It is next contended that said release was obtained by duress. The law is, a party in his right mind and in full control of his faculties, who understands what he is doing and has full power to sign a paper or refuse so to do, if he sign the paper does not sign it under duress. (Kerting *461v. Hilton, 152 Ill. 658.) Applying the principle thus announced to the facts of this case, we think it clear that Margaret A. Bonney was not acting under such duress at the time she executed said release as will enable her to avoid the release on the ground of duress. She was perfectly sane, and admits she read the release, understood its legal import and signed it freely and voluntarily. Clearly, the release was not executed under duress. Eberstein v. Willets, 134 Ill. 101; Rendleman v. Rendleman, 156 id. 568; Stover v. Mitchell, 45 id. 213.

It is lastly contended that the release was made without consideration, is therefore void, and should be set aside. The principle is elementary that an instrument affecting the rights of property, executed without consideration, has no binding force or effect in law and may be avoided as between the parties. The evidence is conflicting as to whether or not the liability of Lawton C. Bonney for the return of said bonds to Margaret A. Bonney, or his liability for the' value thereof, was talked of during the negotiations which led up to the divorce proceeding and the agreement as to alimony. The great weight of the evidence is that it was not then taken into consideration, and it is not claimed by anyone that the surrender of her right to said bonds or a release of Lawton C. Bonney for having converted them to his own use was mentioned to Margaret A. Bonney until the question of alimony had been fully settled and it was agreed that she should take a. divorce and she was starting to the court house for the purpose of having a hearing in the divorce proceeding. We think it clear, therefore, that the matter of Lawton C. Bonney’s liability 'for said bonds and the agreement of Charles L. Bonney to pay said money and deliver said promissory notes and convey said real estate to a trustee for the use of said Margaret A. Bonney in settlement of alimony-were two distinct transactions, and that Mrs. Bonney never received anything from Lawton C. Bonney, or anyone else, for the release of the *462liability of Lawton C. Bonney to surrender to her said bonds or to account to her for their value. Charles L. Bonney, in connection with his brother, Lawton C. Bonney, had stripped Margaret A. Bonney of the entire estate which she received from her father, with the exception of said bonds, which on the- 19th day of December, 1899, were of about the value of $9000, and we think it clearly appears from the evidence, at the time the alimony question was settled between Margaret A. Bonney and her husband she expected the bonds would be returned to her, and in addition thereto that she would receive, from Charles L. Bonney the amount of alimony which he had agreed to pay her or set aside for her use. Lawton C. Bonney had represented to Margaret A. Bonney that he had said bonds in his possession and that he would return them to her when the sale of the railway took place, which sale he said would be consummated within a few days, when the bonds would be guaranteed by the purchaser, and that Margaret A. Bonney had no notice that he had or claimed to have converted the bonds to his own use until she had settled with her husband the question of alimony and felt she could not well recede from the divorce proceedings, when Lawton C. Bonney sprung upon her the release and insisted that she execute the same. Upon the entry of the divorce decree Margaret A. Bonney immediately started for Europe, where her daughters were, and where she. remained until the following summer, and upon her return she took active steps at once to recover the bonds. We are of the opinion, therefore, that the -Appellate Court correctly held that the decree of the circuit court dismissing Margaret A. Bonney’s bill should be reversed and that a decree should be entered upon the case being remanded, in accordance with the findings of the master. "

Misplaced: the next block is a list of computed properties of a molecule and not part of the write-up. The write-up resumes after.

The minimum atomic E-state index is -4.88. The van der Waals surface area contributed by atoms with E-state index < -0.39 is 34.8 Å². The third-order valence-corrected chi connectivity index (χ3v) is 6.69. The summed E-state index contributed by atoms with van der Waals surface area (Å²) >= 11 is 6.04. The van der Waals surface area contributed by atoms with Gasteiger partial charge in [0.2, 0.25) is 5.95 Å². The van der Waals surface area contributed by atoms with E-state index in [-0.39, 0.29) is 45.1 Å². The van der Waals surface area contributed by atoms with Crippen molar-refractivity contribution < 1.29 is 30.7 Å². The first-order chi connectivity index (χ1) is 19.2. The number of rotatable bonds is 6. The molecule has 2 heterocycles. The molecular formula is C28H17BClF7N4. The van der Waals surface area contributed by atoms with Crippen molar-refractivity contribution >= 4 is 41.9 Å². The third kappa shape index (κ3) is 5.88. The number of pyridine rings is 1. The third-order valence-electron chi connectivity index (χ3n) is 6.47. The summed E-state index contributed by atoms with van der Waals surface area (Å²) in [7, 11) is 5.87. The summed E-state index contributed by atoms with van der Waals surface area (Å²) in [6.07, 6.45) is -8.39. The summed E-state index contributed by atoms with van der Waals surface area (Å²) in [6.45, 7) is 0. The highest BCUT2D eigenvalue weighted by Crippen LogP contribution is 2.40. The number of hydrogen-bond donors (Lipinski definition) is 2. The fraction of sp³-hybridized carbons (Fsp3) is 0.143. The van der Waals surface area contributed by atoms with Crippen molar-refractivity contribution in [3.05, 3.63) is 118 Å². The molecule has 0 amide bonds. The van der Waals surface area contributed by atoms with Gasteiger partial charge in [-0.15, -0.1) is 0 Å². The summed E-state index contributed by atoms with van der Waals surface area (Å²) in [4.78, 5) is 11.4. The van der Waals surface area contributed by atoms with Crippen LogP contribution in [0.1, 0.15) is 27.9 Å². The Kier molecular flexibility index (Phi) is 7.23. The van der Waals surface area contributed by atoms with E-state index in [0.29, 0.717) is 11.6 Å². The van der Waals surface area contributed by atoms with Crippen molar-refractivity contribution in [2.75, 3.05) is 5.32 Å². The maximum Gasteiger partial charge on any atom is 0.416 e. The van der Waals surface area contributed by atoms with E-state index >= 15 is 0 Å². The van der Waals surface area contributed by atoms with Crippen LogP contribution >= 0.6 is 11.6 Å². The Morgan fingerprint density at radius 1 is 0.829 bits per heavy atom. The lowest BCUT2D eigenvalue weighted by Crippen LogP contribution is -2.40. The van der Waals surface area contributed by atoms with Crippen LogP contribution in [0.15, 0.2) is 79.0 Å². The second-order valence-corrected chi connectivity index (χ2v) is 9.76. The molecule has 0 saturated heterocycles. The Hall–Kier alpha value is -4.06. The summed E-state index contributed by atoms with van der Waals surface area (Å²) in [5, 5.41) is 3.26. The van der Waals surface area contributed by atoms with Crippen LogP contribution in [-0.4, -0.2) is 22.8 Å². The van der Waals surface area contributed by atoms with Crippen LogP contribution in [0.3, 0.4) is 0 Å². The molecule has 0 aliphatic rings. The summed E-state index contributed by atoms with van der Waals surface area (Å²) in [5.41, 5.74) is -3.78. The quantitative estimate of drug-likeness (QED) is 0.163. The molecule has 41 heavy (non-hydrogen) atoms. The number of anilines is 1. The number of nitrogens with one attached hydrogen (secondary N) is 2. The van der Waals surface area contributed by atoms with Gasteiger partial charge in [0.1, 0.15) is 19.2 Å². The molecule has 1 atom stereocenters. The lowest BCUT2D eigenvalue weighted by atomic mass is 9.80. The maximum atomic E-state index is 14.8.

The judgment of the Appellate Court will be affirmed.

Judgment affirmed.